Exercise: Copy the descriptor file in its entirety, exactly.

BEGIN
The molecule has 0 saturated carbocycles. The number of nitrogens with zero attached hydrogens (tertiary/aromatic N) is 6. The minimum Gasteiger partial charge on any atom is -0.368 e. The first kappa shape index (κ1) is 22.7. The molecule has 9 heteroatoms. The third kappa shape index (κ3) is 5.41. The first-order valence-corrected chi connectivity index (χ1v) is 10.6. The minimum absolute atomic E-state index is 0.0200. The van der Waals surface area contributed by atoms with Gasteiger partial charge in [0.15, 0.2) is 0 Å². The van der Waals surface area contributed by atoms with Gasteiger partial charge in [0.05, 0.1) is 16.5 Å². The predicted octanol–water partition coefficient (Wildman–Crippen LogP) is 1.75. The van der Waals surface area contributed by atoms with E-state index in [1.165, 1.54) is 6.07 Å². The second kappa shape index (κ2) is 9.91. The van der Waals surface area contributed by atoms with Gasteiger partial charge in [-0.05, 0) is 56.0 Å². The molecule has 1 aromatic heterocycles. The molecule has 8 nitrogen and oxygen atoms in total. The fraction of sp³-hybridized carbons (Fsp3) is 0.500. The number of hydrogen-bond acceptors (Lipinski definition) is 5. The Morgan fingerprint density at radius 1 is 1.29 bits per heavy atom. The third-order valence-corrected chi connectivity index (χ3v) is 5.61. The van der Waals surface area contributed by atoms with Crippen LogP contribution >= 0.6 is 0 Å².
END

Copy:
The molecule has 0 saturated carbocycles. The number of nitrogens with zero attached hydrogens (tertiary/aromatic N) is 6. The minimum Gasteiger partial charge on any atom is -0.368 e. The first kappa shape index (κ1) is 22.7. The molecule has 9 heteroatoms. The third kappa shape index (κ3) is 5.41. The first-order valence-corrected chi connectivity index (χ1v) is 10.6. The minimum absolute atomic E-state index is 0.0200. The van der Waals surface area contributed by atoms with Gasteiger partial charge in [0.15, 0.2) is 0 Å². The van der Waals surface area contributed by atoms with Gasteiger partial charge in [0.05, 0.1) is 16.5 Å². The predicted octanol–water partition coefficient (Wildman–Crippen LogP) is 1.75. The van der Waals surface area contributed by atoms with E-state index in [1.165, 1.54) is 6.07 Å². The second kappa shape index (κ2) is 9.91. The van der Waals surface area contributed by atoms with Gasteiger partial charge in [-0.05, 0) is 56.0 Å². The molecule has 1 aromatic heterocycles. The molecule has 8 nitrogen and oxygen atoms in total. The fraction of sp³-hybridized carbons (Fsp3) is 0.500. The number of hydrogen-bond acceptors (Lipinski definition) is 5. The Morgan fingerprint density at radius 1 is 1.29 bits per heavy atom. The third-order valence-corrected chi connectivity index (χ3v) is 5.61. The van der Waals surface area contributed by atoms with Crippen LogP contribution >= 0.6 is 0 Å².